After we finished, I asked Bob about his mental game for being such a good wingshot. Bob recited the formula for sports performance, focus, and breathing to still the mind, self-confidence, and then he added, “You should have a positive image of your intention.”

This one hit home for me as I came to know this as a place kicker in college. Before every kick, you imagine where that ball is going to go, and keep that image in mind as you kick.

The same is true for hitting a golf ball. Jack Nicklaus says that after you’ve got the fundamentals of the swing down, at least 90 percent of success in the game of golf is from the neck up. This also true for shooting a hockey puck, catching a pass, shooting a basket, or running through a maze of tacklers to score a touchdown. A positive mental image of your intention helps you bring to bear all your mind-body resources as you execute.

So what was Bob’s mental image for wingshooting? “My image is a stream of water coming out of the barrel of the gun. You have to lead the bird, and it takes some time for the water to hit the bird, so you have to lead the bird for the shot to get there at the right time, just like if you wanted to hit the bird with a stream of water,” he said. “I find a fire hose is about the right speed for me.”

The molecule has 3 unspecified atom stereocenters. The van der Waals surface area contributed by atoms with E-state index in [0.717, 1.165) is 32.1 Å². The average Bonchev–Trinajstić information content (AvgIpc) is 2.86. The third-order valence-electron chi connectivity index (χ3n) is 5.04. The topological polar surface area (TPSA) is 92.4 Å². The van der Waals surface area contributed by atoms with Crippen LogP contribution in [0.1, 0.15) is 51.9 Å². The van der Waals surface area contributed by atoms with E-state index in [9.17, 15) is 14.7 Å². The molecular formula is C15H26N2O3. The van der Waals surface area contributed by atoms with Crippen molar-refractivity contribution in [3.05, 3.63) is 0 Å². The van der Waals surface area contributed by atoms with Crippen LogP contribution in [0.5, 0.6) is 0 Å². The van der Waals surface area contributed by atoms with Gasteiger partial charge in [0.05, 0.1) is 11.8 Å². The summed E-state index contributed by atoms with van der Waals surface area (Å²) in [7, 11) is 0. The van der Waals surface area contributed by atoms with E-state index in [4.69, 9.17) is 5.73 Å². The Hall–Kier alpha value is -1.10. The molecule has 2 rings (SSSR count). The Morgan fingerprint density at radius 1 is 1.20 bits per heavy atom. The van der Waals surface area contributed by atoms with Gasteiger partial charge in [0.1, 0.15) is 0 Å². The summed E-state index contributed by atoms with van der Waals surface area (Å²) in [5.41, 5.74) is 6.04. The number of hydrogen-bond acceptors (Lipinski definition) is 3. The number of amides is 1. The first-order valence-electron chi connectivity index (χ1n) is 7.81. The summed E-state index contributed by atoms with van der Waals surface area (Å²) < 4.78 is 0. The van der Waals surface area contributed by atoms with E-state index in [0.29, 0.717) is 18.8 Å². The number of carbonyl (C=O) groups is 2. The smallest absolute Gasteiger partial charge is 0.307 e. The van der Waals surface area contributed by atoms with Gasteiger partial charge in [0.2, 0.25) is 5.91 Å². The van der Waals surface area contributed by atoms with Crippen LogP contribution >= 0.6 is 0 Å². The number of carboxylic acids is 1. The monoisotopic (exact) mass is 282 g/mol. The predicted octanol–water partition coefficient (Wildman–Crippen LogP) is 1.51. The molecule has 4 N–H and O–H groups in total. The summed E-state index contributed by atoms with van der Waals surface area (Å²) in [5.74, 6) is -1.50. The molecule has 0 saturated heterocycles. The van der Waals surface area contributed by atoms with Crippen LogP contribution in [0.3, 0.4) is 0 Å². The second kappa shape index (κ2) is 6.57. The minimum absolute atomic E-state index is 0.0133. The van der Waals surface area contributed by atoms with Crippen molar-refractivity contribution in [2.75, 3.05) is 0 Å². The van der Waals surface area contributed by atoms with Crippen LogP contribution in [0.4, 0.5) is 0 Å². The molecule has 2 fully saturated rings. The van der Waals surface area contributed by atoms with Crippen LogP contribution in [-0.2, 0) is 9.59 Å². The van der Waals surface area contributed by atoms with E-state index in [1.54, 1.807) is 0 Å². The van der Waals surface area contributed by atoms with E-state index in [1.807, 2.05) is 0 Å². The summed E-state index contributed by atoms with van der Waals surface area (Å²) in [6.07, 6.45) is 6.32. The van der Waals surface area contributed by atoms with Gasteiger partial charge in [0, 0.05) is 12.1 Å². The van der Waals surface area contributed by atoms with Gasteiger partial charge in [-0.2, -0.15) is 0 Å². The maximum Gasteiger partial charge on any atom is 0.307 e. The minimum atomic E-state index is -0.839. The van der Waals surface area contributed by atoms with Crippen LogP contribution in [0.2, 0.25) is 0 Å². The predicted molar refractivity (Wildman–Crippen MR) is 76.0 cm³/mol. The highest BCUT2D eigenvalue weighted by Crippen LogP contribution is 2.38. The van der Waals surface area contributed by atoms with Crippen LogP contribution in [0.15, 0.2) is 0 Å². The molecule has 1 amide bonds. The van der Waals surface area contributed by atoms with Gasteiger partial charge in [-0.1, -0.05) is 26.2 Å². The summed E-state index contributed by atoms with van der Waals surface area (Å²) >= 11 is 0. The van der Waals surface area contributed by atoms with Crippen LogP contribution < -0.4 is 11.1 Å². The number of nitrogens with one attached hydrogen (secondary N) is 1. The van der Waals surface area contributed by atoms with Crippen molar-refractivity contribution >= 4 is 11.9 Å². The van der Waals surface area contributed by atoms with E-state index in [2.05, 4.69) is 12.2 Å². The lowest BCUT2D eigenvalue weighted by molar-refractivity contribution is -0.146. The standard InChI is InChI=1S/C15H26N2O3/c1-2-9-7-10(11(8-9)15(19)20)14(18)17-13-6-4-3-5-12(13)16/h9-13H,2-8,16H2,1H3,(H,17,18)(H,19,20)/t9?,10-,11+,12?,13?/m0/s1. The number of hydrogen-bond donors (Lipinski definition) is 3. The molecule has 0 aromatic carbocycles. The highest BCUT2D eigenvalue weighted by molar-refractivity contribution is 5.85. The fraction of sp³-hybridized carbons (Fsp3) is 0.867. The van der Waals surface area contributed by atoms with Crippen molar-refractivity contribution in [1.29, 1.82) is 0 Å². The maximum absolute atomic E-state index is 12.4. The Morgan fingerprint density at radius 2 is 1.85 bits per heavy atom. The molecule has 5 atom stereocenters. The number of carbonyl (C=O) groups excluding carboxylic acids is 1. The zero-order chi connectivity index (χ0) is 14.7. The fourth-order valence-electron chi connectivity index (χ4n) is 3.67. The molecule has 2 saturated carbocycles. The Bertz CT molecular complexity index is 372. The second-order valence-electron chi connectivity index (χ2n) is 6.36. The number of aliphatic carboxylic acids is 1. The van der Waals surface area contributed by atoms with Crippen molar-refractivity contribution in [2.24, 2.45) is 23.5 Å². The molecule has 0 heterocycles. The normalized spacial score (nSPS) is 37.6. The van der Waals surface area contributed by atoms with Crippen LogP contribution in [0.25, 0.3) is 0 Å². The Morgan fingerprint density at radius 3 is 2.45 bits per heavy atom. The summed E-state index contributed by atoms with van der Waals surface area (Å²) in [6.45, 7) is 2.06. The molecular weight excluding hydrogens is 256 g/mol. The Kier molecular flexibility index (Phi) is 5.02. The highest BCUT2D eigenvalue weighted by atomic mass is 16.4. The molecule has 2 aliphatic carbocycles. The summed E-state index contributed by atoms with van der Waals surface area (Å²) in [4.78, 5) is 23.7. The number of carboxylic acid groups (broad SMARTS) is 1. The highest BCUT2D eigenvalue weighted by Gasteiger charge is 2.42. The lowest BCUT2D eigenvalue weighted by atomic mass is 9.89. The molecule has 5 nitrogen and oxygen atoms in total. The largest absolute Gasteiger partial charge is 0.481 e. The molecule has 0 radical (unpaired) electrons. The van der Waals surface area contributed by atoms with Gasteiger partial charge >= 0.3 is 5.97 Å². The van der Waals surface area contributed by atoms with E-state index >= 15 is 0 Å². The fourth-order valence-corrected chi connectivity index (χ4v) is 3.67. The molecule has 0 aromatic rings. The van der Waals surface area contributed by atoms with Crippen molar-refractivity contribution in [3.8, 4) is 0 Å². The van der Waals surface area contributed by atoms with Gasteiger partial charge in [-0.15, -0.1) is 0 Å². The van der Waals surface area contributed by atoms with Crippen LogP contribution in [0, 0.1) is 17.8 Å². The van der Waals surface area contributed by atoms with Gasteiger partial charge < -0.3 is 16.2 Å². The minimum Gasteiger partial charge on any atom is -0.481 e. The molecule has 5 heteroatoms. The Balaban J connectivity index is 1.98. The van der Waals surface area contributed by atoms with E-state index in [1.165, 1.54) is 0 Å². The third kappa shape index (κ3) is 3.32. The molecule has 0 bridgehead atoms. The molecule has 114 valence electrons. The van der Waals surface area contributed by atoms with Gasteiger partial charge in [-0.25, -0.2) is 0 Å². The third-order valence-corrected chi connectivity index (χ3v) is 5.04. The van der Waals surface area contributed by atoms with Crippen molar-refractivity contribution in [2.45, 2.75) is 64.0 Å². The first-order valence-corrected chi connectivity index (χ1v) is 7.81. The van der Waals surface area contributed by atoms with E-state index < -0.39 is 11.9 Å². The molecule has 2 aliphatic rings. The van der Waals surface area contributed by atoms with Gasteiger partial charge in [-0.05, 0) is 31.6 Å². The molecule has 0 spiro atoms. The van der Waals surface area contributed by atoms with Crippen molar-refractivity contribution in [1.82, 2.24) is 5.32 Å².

Discipline, focus, and concentration are big factors for consistency in sports performance, and controlled breathing helps. Breath helps unite mind and body and calms the mind. You can practice breathing in any number of ways to gain greater awareness of breath as a force in coordinating mind and body. For shooting, I inhale slowly as I am preparing to shoot, hold during the shot, and then exhale slowly afterwards.

Another helpful image is the “wise witness.” I don’t necessarily mean an actual person, but an image of someone standing beside you who you respect and who is good at the sport. I like to imagine that Bob Stack is standing beside me when I am shooting clays. When it’s archery, I like Howard Hill to be there. If it’s golf, Jack Nicklaus is a great cheerleader.

But there’s also something else to execution. Knowing.

You see players who make desperation half court or more shots to win a basketball game. When this happens, the shot is automatic. What’s important to making that perfect shot is not thinking–just doing with clear intention when it feels right. That’s why they call barebow archery “instinctive shooting.” You shoot from a feeling, not a sight.